The year 2007 was full of nerve-racking recalls for American consumers. Millions of lead intoxicated toys littered the consumer market. Even babies’ cribs were being recalled after three children were strangled by one particular model due to defective side rails. It has become apparent that the slow-moving Consumer Product Safety Commission (CPSC) is part of the problem at hand. The CPSC, for example, did not warn consumers about the dangers of the deadly cribs for over two years after the first baby died. They finally had to make an announcement about the dangerous product when a Chicago newspaper reporter started investigating the matter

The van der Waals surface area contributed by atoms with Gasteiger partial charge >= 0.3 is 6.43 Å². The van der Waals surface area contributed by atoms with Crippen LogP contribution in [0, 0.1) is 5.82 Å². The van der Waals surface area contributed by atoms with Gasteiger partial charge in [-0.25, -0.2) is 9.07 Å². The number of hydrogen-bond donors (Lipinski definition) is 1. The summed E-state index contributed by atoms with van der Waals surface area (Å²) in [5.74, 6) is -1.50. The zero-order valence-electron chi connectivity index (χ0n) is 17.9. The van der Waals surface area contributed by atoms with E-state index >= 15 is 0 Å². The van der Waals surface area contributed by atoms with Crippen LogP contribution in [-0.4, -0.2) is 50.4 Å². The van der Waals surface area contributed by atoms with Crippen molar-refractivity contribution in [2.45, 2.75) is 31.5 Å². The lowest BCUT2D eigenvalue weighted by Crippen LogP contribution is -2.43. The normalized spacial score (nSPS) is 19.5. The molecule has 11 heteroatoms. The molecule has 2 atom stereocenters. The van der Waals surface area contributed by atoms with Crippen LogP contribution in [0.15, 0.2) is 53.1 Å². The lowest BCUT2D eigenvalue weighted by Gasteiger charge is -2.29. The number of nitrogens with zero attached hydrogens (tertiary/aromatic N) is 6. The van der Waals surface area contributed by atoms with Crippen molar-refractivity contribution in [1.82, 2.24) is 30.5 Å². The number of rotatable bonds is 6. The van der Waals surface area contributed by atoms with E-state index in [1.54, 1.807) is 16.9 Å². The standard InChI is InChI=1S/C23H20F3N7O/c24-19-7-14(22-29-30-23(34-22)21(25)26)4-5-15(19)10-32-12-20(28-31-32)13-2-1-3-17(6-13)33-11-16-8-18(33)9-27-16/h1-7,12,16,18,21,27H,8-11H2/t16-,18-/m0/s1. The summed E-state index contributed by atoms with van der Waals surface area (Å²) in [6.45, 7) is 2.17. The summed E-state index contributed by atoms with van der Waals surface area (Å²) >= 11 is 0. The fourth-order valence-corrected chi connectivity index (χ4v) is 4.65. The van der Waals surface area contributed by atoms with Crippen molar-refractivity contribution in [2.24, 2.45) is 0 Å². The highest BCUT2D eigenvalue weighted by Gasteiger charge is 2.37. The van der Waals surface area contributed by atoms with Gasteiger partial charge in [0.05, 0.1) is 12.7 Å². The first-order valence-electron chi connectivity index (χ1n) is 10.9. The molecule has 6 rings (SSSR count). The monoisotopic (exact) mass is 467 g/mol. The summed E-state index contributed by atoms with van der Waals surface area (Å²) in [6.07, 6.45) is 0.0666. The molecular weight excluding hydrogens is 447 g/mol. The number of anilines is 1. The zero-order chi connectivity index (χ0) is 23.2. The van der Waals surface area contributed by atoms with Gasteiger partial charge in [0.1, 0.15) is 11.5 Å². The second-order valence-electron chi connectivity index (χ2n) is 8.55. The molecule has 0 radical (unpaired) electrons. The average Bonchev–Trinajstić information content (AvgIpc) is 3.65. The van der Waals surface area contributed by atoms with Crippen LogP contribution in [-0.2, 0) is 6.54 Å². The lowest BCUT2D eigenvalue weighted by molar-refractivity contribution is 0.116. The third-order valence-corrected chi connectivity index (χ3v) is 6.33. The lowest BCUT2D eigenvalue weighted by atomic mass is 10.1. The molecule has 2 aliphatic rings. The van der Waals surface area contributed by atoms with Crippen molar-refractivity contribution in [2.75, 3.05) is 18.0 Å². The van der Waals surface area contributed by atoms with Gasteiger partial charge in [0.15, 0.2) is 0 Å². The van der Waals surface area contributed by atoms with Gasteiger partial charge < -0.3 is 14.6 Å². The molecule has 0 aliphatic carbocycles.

The CPSC has remained understaffed and underfinanced. The total toy-testing staff consists of only one person. Only Congress can provide the necessary means to get the commission on track. The commission also is lacking a quorum, or the number of members it takes (usually a majority) for a decision to be made, so it is not able to make a vote to adopt safety laws or ask for recalls. Another member for the commission must be found or Congress must act quickly to pass a law allowing the two present members to pass as a quorum. Congress is also being asked to give the CPSC more funds so the commission can at least inform people about dangerous products. They are also trying to strengthen the CPSC’s power by making it a crime to resell recalled items and make the fine higher than the current $1.83 million cap for selling, or hiding the sale, of dangerous goods.